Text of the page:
Good morning,
A word of practical advice Styria. If selling a car to someone either sell it unregistered or if registered make sure you supply a current pink slip so you can't later be accused of selling an un-roadworthy vehicle. I would maintain this is true for any private sale.
You simply want to protect yourself.
If the cross-ply tyres are past their use-by date (and I they must be) then I personally would not use them and would not put them on a car I was selling. As an option, they might be provided solely as an item of originality but not for road use.
I know it is a case of buyer beware but don't place yourself in a position where you might be compromised.
I have driven a Sunbeam Coupe from the late 50s and the owner uses cross-ply tyres for originality for shows - it's got a mind of its own on the road following ever change of surface rather than the intended direction; a disaster. I have also driven it on modern radials and it tracks straight and is a delight to drive.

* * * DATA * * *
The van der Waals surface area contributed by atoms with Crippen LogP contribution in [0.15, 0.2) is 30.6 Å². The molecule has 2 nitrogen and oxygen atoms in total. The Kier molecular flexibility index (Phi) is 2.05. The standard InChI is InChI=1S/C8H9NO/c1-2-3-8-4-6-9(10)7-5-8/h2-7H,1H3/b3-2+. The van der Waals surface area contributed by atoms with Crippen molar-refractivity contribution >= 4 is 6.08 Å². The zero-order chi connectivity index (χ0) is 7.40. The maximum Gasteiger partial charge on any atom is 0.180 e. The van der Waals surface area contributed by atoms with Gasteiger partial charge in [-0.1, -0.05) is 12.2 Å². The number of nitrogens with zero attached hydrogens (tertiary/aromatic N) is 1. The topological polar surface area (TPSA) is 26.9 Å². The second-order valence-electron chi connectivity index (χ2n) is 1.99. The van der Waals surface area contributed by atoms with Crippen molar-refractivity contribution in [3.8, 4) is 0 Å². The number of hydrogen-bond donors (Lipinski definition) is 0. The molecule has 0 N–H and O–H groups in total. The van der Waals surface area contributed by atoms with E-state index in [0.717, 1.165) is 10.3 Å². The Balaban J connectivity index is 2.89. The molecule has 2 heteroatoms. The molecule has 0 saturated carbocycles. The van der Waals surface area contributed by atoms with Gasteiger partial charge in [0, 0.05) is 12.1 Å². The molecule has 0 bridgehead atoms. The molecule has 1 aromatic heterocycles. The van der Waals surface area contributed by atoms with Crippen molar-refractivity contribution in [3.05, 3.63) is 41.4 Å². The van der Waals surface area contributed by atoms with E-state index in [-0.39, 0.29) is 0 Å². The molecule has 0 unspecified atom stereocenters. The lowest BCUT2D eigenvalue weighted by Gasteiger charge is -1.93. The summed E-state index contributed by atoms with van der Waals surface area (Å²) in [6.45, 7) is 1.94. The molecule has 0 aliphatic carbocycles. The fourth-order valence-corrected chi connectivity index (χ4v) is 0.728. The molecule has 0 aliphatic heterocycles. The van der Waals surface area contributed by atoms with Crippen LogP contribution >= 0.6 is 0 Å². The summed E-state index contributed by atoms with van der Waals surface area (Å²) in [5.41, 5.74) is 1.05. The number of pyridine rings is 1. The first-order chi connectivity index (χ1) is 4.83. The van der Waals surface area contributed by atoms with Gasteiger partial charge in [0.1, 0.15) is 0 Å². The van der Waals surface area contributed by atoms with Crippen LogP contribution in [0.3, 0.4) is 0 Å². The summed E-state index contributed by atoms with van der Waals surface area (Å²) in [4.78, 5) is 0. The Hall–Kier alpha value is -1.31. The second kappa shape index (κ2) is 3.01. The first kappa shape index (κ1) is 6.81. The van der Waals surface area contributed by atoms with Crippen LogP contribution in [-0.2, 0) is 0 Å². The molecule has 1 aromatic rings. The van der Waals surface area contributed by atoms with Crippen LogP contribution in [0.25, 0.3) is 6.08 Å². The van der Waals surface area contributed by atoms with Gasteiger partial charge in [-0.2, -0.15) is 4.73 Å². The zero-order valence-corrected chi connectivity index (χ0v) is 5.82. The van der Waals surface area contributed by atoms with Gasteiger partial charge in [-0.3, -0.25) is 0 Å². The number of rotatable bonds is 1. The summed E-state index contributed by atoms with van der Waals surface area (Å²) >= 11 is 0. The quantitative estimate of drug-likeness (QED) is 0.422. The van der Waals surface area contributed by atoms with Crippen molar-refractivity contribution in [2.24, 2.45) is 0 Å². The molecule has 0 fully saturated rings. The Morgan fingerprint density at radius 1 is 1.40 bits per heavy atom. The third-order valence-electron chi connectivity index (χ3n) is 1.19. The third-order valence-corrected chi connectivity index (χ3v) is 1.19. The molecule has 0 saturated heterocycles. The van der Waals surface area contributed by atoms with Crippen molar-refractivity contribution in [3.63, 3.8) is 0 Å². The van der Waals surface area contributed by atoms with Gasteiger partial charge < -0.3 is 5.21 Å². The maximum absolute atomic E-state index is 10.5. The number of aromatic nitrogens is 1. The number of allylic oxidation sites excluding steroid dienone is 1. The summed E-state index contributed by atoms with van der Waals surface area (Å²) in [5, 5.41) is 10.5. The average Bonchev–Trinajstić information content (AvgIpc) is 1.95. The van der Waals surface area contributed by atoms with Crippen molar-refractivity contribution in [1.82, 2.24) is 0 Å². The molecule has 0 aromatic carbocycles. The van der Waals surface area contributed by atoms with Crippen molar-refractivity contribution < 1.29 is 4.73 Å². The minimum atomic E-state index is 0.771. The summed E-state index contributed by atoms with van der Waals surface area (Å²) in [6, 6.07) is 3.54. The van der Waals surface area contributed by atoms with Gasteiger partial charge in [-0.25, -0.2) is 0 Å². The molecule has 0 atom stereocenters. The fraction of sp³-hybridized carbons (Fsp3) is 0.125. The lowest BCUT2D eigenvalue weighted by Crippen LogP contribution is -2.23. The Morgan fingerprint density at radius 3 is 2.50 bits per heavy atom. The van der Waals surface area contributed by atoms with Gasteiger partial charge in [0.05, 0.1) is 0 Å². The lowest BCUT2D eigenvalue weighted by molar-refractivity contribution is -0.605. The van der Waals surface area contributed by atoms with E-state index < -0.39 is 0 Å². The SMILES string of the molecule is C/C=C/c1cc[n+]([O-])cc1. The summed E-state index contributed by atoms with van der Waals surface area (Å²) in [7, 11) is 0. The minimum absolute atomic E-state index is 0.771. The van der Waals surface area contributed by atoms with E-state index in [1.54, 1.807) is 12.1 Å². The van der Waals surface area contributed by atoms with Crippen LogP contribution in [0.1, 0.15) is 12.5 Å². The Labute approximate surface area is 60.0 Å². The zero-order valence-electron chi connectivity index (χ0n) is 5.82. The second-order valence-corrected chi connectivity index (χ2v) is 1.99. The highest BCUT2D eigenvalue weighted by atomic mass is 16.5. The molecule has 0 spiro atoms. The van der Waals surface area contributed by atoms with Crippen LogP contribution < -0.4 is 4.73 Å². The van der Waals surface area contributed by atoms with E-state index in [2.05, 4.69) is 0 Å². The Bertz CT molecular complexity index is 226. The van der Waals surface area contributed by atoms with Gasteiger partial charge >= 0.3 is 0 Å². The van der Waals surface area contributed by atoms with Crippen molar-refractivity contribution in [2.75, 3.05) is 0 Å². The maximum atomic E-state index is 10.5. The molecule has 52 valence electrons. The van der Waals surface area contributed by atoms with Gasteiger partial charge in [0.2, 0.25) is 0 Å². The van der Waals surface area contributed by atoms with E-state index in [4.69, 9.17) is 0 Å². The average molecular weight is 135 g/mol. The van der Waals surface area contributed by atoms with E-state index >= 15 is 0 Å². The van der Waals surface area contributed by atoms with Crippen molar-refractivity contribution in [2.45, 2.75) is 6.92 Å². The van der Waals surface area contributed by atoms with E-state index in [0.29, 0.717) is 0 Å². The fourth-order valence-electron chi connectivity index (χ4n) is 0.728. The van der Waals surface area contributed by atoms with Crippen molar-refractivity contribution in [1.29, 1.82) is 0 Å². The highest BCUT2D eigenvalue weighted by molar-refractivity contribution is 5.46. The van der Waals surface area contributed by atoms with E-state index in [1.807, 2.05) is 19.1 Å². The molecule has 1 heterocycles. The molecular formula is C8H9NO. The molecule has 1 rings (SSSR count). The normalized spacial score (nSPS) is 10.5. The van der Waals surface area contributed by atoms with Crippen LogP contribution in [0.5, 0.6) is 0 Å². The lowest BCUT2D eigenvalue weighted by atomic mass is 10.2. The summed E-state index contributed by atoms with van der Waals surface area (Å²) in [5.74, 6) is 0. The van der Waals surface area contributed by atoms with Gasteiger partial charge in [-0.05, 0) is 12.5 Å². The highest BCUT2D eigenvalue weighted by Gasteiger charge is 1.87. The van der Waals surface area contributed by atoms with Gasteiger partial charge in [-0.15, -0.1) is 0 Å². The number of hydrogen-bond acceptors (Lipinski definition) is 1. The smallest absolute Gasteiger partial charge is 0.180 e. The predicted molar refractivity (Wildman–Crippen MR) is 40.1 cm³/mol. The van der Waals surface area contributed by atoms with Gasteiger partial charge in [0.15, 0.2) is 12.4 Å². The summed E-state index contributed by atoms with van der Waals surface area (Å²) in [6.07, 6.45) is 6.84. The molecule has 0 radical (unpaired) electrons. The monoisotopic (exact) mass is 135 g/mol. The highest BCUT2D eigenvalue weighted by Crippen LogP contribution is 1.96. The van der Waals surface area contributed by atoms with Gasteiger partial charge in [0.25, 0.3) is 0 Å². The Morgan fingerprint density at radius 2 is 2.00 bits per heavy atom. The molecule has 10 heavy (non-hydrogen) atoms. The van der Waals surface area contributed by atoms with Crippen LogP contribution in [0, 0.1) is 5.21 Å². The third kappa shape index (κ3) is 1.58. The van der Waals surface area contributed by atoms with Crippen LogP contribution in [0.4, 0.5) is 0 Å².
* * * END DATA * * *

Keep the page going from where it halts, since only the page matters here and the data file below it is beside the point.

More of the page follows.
A Bentley MKVI on cross-plies is a nightmare; on radials the drive is reasonable.
Just my thoughts and I am sure other people may have a different view.
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Old 1st February 2018, 01:45 AM
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Default Re: Choosing Rover P5 tyres

Hi Benz Boy, your view and. opinion are perfectly fair and reasonable, as well as appropriate. You will not get an argument from me on any of the points you have raised. If one could take your reasoning even further, one could contend that the Tyre Fitting workshop should not have agreed to fit out of date tyres.